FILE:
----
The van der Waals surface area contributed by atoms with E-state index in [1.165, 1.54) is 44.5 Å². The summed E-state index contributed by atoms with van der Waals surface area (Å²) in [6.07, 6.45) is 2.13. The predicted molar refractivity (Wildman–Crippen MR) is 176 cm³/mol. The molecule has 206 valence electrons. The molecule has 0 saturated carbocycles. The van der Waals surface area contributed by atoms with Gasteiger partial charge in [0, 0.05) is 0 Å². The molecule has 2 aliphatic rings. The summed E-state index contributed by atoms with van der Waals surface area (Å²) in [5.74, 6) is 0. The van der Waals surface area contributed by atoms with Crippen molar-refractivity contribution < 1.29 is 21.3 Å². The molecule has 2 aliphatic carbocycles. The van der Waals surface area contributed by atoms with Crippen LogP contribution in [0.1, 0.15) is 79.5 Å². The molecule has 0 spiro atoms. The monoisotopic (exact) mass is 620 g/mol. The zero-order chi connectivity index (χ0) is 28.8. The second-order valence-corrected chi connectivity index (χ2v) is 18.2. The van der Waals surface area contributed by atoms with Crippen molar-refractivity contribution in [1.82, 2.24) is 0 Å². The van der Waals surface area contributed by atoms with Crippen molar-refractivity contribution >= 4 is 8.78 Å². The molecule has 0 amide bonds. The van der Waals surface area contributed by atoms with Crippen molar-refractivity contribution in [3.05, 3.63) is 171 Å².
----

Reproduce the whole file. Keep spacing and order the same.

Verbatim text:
The van der Waals surface area contributed by atoms with E-state index in [1.165, 1.54) is 44.5 Å². The summed E-state index contributed by atoms with van der Waals surface area (Å²) in [6.07, 6.45) is 2.13. The predicted molar refractivity (Wildman–Crippen MR) is 176 cm³/mol. The molecule has 206 valence electrons. The molecule has 0 saturated carbocycles. The van der Waals surface area contributed by atoms with Gasteiger partial charge in [0, 0.05) is 0 Å². The molecule has 2 aliphatic rings. The summed E-state index contributed by atoms with van der Waals surface area (Å²) in [5.74, 6) is 0. The van der Waals surface area contributed by atoms with Crippen molar-refractivity contribution < 1.29 is 21.3 Å². The molecule has 2 aliphatic carbocycles. The van der Waals surface area contributed by atoms with Crippen LogP contribution in [0.1, 0.15) is 79.5 Å². The molecule has 0 spiro atoms. The monoisotopic (exact) mass is 620 g/mol. The zero-order chi connectivity index (χ0) is 28.8. The second-order valence-corrected chi connectivity index (χ2v) is 18.2. The van der Waals surface area contributed by atoms with Crippen molar-refractivity contribution in [1.82, 2.24) is 0 Å². The van der Waals surface area contributed by atoms with Crippen molar-refractivity contribution >= 4 is 8.78 Å². The molecule has 0 amide bonds. The van der Waals surface area contributed by atoms with Crippen molar-refractivity contribution in [3.05, 3.63) is 171 Å².